When I’m home on break or a long weekend and working on stuff for school, my family seems impressed by how much we do online these days. My parents are a bit older, and while they’re good with computers, they say they didn’t do nearly so much on them in college as we do now. And my grandfather, a retired college professor, is totally blown away.
I know a lot has changed, but I’m curious about how, and whether or not it’s a good thing. How is technology transforming our education system (at all levels), and is it making us smarter?
There is no doubt at all that our education system has changed with the arrival of new technologies, say higher education administration at Linfield College. Whether it’s actually making us learn faster or more effectively is, of course, a separate question!
One obvious place where technology is changing education is on the administrative side of schools. Schools now keep electronic records and use computer programs to calculate grades–and, in many cases, teachers use programs to receive and evaluate the individual assignments that make up those larger grades.
That brings us to the next fact about technology: how it affects the student experience. Students are now expected to have technological resources and an internet connection at many stages in their education–something that can present an issue in lower-income areas. But technology is also responsible for opening up education to folks who might not otherwise be able to get to class. Online distance education programs now take their subject matter to far more students than were ever reached by older ideas like correspondence courses.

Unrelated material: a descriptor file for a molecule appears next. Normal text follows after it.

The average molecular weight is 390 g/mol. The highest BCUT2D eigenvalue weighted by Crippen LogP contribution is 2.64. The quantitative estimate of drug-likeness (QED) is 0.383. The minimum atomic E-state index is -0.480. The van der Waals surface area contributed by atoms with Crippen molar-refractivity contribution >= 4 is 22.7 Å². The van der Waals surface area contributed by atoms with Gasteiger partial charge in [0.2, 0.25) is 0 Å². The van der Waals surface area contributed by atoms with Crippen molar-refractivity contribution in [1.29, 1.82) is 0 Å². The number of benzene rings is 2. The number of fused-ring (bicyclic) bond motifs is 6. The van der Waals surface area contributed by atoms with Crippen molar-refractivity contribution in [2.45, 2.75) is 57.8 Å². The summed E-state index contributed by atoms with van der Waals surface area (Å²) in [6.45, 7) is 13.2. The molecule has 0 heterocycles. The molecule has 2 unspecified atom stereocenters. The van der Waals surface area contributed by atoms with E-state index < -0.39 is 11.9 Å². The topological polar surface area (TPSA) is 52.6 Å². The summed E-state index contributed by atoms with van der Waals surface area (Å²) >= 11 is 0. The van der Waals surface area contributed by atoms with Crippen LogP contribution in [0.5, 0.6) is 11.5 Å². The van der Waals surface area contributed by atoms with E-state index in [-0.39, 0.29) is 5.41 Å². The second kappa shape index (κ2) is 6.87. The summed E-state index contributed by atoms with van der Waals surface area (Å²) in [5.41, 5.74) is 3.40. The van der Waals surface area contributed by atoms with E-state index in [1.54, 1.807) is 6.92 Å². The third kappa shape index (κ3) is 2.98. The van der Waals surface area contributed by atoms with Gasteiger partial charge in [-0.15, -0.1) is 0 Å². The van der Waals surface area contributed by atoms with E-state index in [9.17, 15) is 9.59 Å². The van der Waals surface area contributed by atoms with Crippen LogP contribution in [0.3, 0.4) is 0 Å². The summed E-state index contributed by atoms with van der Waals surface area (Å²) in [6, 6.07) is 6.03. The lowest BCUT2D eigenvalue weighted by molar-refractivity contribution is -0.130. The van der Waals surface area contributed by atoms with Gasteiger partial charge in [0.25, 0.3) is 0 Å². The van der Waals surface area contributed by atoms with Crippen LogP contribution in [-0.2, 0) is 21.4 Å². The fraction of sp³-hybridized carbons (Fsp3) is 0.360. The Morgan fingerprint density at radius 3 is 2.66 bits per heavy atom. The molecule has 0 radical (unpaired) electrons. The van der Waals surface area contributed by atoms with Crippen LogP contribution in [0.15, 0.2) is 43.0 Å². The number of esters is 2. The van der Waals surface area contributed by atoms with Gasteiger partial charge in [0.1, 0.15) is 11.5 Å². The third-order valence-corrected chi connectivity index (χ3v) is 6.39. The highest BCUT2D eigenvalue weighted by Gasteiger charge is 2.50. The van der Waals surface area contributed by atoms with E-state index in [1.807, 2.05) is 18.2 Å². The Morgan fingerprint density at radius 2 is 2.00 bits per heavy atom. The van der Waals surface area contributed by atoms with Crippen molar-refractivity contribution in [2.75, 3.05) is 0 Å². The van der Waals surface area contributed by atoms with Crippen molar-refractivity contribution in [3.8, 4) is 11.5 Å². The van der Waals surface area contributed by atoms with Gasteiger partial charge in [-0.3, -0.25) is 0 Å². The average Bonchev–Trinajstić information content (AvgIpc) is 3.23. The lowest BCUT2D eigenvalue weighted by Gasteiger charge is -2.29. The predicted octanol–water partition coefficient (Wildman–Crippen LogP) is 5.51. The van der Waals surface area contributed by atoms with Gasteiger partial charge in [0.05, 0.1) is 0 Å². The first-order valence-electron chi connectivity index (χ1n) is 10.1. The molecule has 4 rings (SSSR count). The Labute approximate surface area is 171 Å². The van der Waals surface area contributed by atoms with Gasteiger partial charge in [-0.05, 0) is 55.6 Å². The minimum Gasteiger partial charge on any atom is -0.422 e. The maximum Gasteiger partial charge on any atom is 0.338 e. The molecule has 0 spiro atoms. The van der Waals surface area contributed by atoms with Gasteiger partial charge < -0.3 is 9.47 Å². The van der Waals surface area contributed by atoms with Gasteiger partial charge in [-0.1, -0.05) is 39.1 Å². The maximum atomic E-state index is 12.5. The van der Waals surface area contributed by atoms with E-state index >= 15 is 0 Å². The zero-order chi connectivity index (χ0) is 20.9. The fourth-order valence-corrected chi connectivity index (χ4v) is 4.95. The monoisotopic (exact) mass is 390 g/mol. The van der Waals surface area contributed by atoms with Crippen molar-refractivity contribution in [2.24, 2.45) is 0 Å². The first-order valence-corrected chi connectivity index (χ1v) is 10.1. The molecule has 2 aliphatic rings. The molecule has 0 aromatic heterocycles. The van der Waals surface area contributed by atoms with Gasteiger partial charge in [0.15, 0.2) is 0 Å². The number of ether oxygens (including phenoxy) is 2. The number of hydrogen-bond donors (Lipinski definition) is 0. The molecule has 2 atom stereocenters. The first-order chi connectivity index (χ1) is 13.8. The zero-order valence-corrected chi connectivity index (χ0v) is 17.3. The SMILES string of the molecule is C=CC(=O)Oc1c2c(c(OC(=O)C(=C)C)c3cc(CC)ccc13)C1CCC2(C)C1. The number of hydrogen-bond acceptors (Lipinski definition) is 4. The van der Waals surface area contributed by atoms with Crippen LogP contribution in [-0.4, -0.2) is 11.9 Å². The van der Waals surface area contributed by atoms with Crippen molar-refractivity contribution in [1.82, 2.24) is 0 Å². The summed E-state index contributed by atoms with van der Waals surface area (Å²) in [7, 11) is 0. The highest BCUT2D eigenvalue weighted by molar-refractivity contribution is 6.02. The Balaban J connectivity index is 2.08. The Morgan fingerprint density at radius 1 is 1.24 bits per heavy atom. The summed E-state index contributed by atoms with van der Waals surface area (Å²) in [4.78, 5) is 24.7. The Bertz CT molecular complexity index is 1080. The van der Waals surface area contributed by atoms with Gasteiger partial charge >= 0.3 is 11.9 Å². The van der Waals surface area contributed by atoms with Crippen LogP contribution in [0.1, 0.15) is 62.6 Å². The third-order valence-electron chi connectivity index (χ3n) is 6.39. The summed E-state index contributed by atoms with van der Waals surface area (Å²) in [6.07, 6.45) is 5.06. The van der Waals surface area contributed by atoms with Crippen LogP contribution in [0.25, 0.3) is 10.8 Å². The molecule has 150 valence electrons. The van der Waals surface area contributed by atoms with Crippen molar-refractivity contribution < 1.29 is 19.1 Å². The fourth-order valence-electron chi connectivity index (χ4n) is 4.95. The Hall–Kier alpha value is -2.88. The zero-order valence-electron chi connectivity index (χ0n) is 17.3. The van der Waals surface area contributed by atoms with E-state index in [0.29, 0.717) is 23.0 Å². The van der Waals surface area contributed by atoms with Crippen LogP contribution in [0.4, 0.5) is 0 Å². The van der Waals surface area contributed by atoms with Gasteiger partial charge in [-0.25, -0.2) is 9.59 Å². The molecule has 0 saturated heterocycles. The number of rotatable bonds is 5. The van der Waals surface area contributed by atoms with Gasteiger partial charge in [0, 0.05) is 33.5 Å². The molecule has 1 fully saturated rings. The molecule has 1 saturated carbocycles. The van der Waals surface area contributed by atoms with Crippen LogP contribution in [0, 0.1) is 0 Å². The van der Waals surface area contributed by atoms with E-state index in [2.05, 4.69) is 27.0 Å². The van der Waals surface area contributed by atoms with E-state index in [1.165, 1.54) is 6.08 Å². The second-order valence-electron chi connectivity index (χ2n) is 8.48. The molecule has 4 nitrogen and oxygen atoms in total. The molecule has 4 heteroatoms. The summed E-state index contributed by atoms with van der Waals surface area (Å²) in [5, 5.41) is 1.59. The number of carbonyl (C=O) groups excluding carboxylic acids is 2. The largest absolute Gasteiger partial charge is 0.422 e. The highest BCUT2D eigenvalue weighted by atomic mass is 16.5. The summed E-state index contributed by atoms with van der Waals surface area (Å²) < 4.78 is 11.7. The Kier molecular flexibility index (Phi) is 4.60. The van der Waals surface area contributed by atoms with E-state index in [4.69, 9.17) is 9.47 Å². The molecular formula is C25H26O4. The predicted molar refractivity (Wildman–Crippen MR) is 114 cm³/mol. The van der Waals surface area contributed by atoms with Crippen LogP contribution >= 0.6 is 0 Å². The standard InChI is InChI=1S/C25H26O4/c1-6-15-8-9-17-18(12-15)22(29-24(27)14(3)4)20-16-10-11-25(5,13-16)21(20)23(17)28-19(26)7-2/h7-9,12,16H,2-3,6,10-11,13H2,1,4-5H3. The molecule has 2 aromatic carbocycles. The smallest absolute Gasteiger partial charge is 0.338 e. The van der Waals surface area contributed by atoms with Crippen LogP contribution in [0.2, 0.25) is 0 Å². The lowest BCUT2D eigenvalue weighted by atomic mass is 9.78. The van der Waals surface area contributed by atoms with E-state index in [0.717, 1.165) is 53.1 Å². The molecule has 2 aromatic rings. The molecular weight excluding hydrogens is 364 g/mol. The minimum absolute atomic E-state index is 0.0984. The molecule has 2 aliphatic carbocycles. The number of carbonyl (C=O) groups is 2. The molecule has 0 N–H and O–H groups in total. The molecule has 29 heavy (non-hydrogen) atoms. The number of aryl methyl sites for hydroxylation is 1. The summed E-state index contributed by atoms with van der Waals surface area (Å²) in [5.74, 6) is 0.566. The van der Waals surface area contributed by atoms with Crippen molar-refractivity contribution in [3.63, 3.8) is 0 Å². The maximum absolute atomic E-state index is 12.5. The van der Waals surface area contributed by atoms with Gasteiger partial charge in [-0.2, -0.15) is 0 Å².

Technology is also affecting the way we learn. Experts have been researching our learning patterns and other key secrets of the science of learning for years and years, but with the help of computer programmers, they can now use this information to design new ways to bring proven curriculum to students all over. This does not come without controversy, as some teachers feel that it undercuts their authority and autonomy, but it’s a fascinating look at one of the most direct ways that education is being changed by technology.
Does this new curriculum help us learn? Does technology make teachers better, or just make some parts of their jobs easier? That’s open for debate, but some studies back the trend: for instance, multiple studies have suggested that adding iPads to classrooms improves student learning outcomes. On the other hand, some experts believe that technology is sapping kids’ attention spans and hurting their ability to work in class. We can only hope that, with luck and hard work, the progress we make in technology and educational science will help us improve the learning and lives of future generation.
“Education is the most powerful weapon which you can use to change the world.” — Nelson Mandela